Melorra raises 5 million dollars from Lightbox Ventures




Its name in Greek suggests "golden apple", in Norse legend "forever young and beautiful". Melorra is a well-funded Internet startup with a vision as big as its name. Co-founder Saroja Yeramilli tells The Retail Jeweller how her company intends to harmonise young consumers and fashion trends, on the one hand, with jewellery, allegedly on the other. Rrishi Raote

Everywhere one turns in our industry today there is a jeweller either with or in search of a good idea to maximise their brand’s potential in a world where consumers are moving online. The standout names in precious jewellery online so far are, of course, BlueStone.com and CaratLane.com — but the offerings are growing more diverse every week.

The latest to make a sizeable splash is Melorra. This is a Bengaluru-based startup anchored by an experienced core team of professionals who believe that they have a pathbreaking approach. The company only began operating on 8 January, so the publicity splash is owed less to immediate market impact than to the astonishing track record Melorra has in securing venture capital support. Headlines in January, following a funding announcement, informed us that in its second round of funding, this early stage Internet business received $5m (over ?33cr) from Lightbox Ventures — the largest ever such investment in India. The first round happened seven months previously, and in stealth mode.

Saroja Yeramilli, co-founder and CEO, explains : “The thought behind Melorra was that young women in India really don't buy fine or precious jewellery any more. All manufacturers and retailers are saying that women of 25-35 are not buying fine jewellery,” and that discretionary income is spent on couture, vacations and mobile phones instead. “This is a big concern for the entire jewellery industry.”

The reason, she says, is that “Most jewellery that the industry supplies is [designed] for weddings. It is heavy, chunky, traditional jewellery — which is actually more suitable for Indian clothes. Indian women of all age groups are moving to Western attire. We call this the Great Wardrobe Mismatch, where 80 per cent of the wardrobe is Western, but 80 per cent of the jewellery is Indian.”

What’s more, she says, globally, “Jewellery lags fashion by two years or more. The trends in clothes come into jewellery a little later.” Ruffles, checks and certain colours are in now — but, for example, the colours of the season are slow to work their way into the jewellery industry. Jewellery designs don't change that fast, anywhere in the world.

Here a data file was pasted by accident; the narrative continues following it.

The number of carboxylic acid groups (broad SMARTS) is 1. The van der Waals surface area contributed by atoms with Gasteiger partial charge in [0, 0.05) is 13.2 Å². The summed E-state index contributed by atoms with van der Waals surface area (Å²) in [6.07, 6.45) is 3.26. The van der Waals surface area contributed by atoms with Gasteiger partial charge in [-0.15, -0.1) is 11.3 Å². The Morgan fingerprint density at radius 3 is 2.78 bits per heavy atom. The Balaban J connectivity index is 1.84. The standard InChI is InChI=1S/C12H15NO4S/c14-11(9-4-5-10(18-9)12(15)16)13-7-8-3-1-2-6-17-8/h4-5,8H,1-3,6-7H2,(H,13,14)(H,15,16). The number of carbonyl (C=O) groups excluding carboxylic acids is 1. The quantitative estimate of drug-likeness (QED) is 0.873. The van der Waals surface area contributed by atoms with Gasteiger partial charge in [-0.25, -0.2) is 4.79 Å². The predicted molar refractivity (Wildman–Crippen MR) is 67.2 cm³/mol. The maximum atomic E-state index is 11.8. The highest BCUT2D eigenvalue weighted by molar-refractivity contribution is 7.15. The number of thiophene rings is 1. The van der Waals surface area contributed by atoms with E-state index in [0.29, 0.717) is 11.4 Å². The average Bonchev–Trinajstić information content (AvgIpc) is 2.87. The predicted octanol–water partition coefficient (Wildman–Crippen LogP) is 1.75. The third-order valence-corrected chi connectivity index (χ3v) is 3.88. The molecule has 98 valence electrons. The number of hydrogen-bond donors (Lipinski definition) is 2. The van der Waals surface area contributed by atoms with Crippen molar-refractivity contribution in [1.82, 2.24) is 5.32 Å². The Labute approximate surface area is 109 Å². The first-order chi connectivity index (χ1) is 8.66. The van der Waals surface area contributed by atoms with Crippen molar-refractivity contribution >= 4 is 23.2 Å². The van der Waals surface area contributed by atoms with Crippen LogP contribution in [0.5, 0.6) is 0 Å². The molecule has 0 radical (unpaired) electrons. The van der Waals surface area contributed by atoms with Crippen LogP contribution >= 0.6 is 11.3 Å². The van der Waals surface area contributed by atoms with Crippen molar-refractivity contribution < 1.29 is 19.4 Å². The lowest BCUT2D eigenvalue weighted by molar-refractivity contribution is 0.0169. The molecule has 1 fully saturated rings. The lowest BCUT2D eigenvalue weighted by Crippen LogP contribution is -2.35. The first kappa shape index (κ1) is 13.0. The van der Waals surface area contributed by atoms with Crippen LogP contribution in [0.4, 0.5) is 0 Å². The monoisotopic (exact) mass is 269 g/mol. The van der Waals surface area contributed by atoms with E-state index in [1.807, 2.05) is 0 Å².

It is not as if Indian jewellers are unaware of this situation, nor seized of the need to attract young consumers. Design-wise, the most widespread response has been to create lighter pieces for everyday wear, pieces that remain Indian in look and material. “They have just contemporised age-old designs,” says Yeramili, implying that they have missed the point — and the bus.

“We plan our jewellery on what women are wearing globally,” she says. Melorra will closely track international clothes brands such as Zara — a name she mentions several times, because it is famous for updating its stock every week.  “We talk to fashion editors to know which trends will come to India,” says Yeramilli. “When we are certain that Zara [and others] will bring those clothes here, that's when we design. We want to be absolutely current with fashion. Clothes take longer to design. The cycle turns over much less for jewellery. So we are able to design in season.”

Though Melorra expects to have a fully functional website up in April, at present it functions off an Apple iOS app (developed for them, incidentally, by one of the founders of ClearTrip.com, the Internet travel giant, working with a UX designer from San Francisco). On the app there is almost no text, and the look is clutter-free.  There is no crowd of product images; instead, the approach is couture-led, with subsections sorted first by occasion (Party, Work, Casual) and then by fashion trend (currently checks and stripes, pastels, ruffles, vintage gold, Bohemian soft-and-flowing, and so on). Melorra’s jewellery designs — all, says Yeramilli, exclusive to the retailer — are viewed in these subsections, firmly subordinating the jewellery to the overall look.